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Analyst: Corn Market Can’t Ignore This Much Demand
The past week has been challenging for corn futures. December futures have dropped 34¢ since peaking in October. The catalyst behind this drop was a somewhat surprising USDA report. The report increased yield from the October estimate of 173.4 bushels an acre to a record high of 175.3, increasing production from 15.057 billion to 15.226 billion. Carryout rose to 2.403 billion from 2.320 billion. In addition to a surprising negative USDA report was a sharp increase in the U.S. dollar, which gained over 4%. We believe traders viewed the election of Donald Trump as pro-business and, therefore, saw a high likelihood that interest rates would rise sooner than later. The U.S. dollar currency took off and, consequently, this left a negative perception for future corn exports. Lastly, when prices slid, they pushed through critical moving averages, helping to spur additional selling, as stop orders were triggered.
All of the items above were viewed as bearish, yet none of them are likely long-lasting. We are respectful of big carryout, yet, when looking ahead, one has to remember that the USDA report also indicated record demand. The need for big crops continues to loom large as long as prices remain low. In other words, the economic forces are in play that will keep demand active. Remember the old adage, low prices will cure low prices. All attention will now focus on Southern Hemisphere weather. Prospects for an acreage decline (as well the odds not favoring a repeat of this year’s stellar crop) will be supportive factors.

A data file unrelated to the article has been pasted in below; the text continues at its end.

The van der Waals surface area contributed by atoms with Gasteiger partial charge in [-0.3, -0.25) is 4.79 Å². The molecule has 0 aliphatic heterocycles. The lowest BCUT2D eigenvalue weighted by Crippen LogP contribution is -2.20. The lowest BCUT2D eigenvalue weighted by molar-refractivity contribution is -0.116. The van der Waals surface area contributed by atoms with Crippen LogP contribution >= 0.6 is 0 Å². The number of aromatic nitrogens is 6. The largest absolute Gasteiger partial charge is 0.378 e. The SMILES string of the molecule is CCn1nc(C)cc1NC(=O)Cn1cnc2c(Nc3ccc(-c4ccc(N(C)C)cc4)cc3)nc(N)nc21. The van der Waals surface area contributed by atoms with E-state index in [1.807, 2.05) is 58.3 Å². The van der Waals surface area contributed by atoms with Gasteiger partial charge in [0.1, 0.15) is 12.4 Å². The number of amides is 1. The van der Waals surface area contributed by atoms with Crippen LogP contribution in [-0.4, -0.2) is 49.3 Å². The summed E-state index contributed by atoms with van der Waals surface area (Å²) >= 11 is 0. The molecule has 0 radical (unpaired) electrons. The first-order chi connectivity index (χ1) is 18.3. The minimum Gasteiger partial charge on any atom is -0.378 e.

The key for marketing in the year ahead is preparation and balance. Currently, the markets are stuck in a sideways range, which is very typical in big crop years. However, with demand on the rise and prices starting from a low level, percentage price recoveries are generally strong. Funds have remained short corn futures. As such, low prices will likely switch to net long at the first hint of any adversity, suggesting prices make a quick snap to the topside. Be prepared to sell into this rally. Yet, if prices have a legitimate reason to move higher (such as dry weather or other variables that are not visible at this time), one should also look to be positioned to have those sales covered. Do this through the use of call options. Consider buying out-of-the-money December call options. This will keep you from second-guessing on sales if prices rally. Some may call these courage calls, while others will simply say this is just good business. Whatever you want to call it, keep in mind the power of preplanning, strategy, and a balanced approach. While prices may have declined this past week, they will bounce back. Moving forward, there is too much demand that the market cannot ignore.
If you have questions or comments, or would like help in creating a balanced strategy for your operation, contact Bryan at Top Farmer Intelligence (800-TOP-FARM, ext. 129).
Futures trading is not for everyone. The risk of loss in trading is substantial. Therefore, carefully consider whether such trading is suitable for you in light of your financial condition. Past performance is not necessarily indicative of future results.